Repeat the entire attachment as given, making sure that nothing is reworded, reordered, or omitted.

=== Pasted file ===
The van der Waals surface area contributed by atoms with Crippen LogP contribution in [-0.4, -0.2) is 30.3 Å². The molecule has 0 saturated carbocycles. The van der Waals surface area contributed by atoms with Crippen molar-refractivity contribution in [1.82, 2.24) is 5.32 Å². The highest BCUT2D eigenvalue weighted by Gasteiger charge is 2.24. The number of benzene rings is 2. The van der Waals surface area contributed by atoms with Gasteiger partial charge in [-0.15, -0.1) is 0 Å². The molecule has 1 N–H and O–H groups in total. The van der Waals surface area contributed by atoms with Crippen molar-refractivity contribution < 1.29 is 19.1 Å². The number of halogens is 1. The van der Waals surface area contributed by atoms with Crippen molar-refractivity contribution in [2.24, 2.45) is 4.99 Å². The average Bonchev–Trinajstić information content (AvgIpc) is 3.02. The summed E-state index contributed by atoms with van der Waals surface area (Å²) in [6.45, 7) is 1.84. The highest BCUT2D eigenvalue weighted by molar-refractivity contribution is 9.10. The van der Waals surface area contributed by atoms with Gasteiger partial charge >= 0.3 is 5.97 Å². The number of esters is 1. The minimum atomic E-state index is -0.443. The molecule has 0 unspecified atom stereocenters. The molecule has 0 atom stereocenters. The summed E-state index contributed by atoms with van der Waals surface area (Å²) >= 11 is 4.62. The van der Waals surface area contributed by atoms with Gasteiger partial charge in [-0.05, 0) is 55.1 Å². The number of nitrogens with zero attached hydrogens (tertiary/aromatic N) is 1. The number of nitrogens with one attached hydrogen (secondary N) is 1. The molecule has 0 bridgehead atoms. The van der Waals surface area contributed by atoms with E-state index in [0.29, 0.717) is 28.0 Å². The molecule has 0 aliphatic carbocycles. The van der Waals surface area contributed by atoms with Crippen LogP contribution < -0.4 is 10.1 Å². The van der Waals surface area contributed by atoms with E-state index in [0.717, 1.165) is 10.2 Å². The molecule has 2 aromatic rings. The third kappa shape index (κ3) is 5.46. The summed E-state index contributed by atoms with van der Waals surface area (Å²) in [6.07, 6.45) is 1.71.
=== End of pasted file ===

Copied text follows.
The van der Waals surface area contributed by atoms with Crippen LogP contribution in [-0.4, -0.2) is 30.3 Å². The molecule has 0 saturated carbocycles. The van der Waals surface area contributed by atoms with Crippen molar-refractivity contribution in [1.82, 2.24) is 5.32 Å². The highest BCUT2D eigenvalue weighted by Gasteiger charge is 2.24. The number of benzene rings is 2. The van der Waals surface area contributed by atoms with Gasteiger partial charge in [-0.15, -0.1) is 0 Å². The molecule has 1 N–H and O–H groups in total. The van der Waals surface area contributed by atoms with Crippen molar-refractivity contribution < 1.29 is 19.1 Å². The number of halogens is 1. The van der Waals surface area contributed by atoms with Crippen molar-refractivity contribution in [2.24, 2.45) is 4.99 Å². The average Bonchev–Trinajstić information content (AvgIpc) is 3.02. The summed E-state index contributed by atoms with van der Waals surface area (Å²) in [6.45, 7) is 1.84. The highest BCUT2D eigenvalue weighted by molar-refractivity contribution is 9.10. The van der Waals surface area contributed by atoms with Gasteiger partial charge >= 0.3 is 5.97 Å². The number of esters is 1. The minimum atomic E-state index is -0.443. The molecule has 0 unspecified atom stereocenters. The molecule has 0 atom stereocenters. The summed E-state index contributed by atoms with van der Waals surface area (Å²) >= 11 is 4.62. The van der Waals surface area contributed by atoms with Gasteiger partial charge in [-0.05, 0) is 55.1 Å². The number of nitrogens with zero attached hydrogens (tertiary/aromatic N) is 1. The number of nitrogens with one attached hydrogen (secondary N) is 1. The molecule has 0 bridgehead atoms. The van der Waals surface area contributed by atoms with E-state index in [0.29, 0.717) is 28.0 Å². The molecule has 0 aliphatic carbocycles. The van der Waals surface area contributed by atoms with Crippen LogP contribution < -0.4 is 10.1 Å². The van der Waals surface area contributed by atoms with E-state index in [0.717, 1.165) is 10.2 Å². The molecule has 2 aromatic rings. The third kappa shape index (κ3) is 5.46. The summed E-state index contributed by atoms with van der Waals surface area (Å²) in [6.07, 6.45) is 1.71.